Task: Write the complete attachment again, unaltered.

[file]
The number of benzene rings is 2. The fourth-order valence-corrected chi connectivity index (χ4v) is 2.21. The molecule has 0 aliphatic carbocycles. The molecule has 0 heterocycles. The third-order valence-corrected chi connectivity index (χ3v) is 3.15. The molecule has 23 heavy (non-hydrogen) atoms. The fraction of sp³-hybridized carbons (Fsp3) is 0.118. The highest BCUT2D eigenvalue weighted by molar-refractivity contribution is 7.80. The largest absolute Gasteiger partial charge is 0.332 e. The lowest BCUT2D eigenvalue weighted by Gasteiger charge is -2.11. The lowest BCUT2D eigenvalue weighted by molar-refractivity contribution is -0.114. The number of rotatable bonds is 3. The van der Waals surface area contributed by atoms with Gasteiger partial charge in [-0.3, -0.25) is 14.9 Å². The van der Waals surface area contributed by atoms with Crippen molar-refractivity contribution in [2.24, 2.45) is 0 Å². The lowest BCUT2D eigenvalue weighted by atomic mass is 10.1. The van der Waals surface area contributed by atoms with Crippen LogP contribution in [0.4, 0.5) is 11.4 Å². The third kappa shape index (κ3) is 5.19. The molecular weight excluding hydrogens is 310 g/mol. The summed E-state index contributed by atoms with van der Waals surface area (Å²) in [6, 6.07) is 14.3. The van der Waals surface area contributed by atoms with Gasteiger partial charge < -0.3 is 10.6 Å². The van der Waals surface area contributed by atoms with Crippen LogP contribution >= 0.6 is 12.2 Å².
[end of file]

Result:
The number of benzene rings is 2. The fourth-order valence-corrected chi connectivity index (χ4v) is 2.21. The molecule has 0 aliphatic carbocycles. The molecule has 0 heterocycles. The third-order valence-corrected chi connectivity index (χ3v) is 3.15. The molecule has 23 heavy (non-hydrogen) atoms. The fraction of sp³-hybridized carbons (Fsp3) is 0.118. The highest BCUT2D eigenvalue weighted by molar-refractivity contribution is 7.80. The largest absolute Gasteiger partial charge is 0.332 e. The lowest BCUT2D eigenvalue weighted by Gasteiger charge is -2.11. The lowest BCUT2D eigenvalue weighted by molar-refractivity contribution is -0.114. The number of rotatable bonds is 3. The van der Waals surface area contributed by atoms with Gasteiger partial charge in [-0.3, -0.25) is 14.9 Å². The van der Waals surface area contributed by atoms with Crippen molar-refractivity contribution in [2.24, 2.45) is 0 Å². The lowest BCUT2D eigenvalue weighted by atomic mass is 10.1. The van der Waals surface area contributed by atoms with Crippen LogP contribution in [0.4, 0.5) is 11.4 Å². The third kappa shape index (κ3) is 5.19. The molecular weight excluding hydrogens is 310 g/mol. The summed E-state index contributed by atoms with van der Waals surface area (Å²) in [6, 6.07) is 14.3. The van der Waals surface area contributed by atoms with Gasteiger partial charge < -0.3 is 10.6 Å². The van der Waals surface area contributed by atoms with Crippen LogP contribution >= 0.6 is 12.2 Å².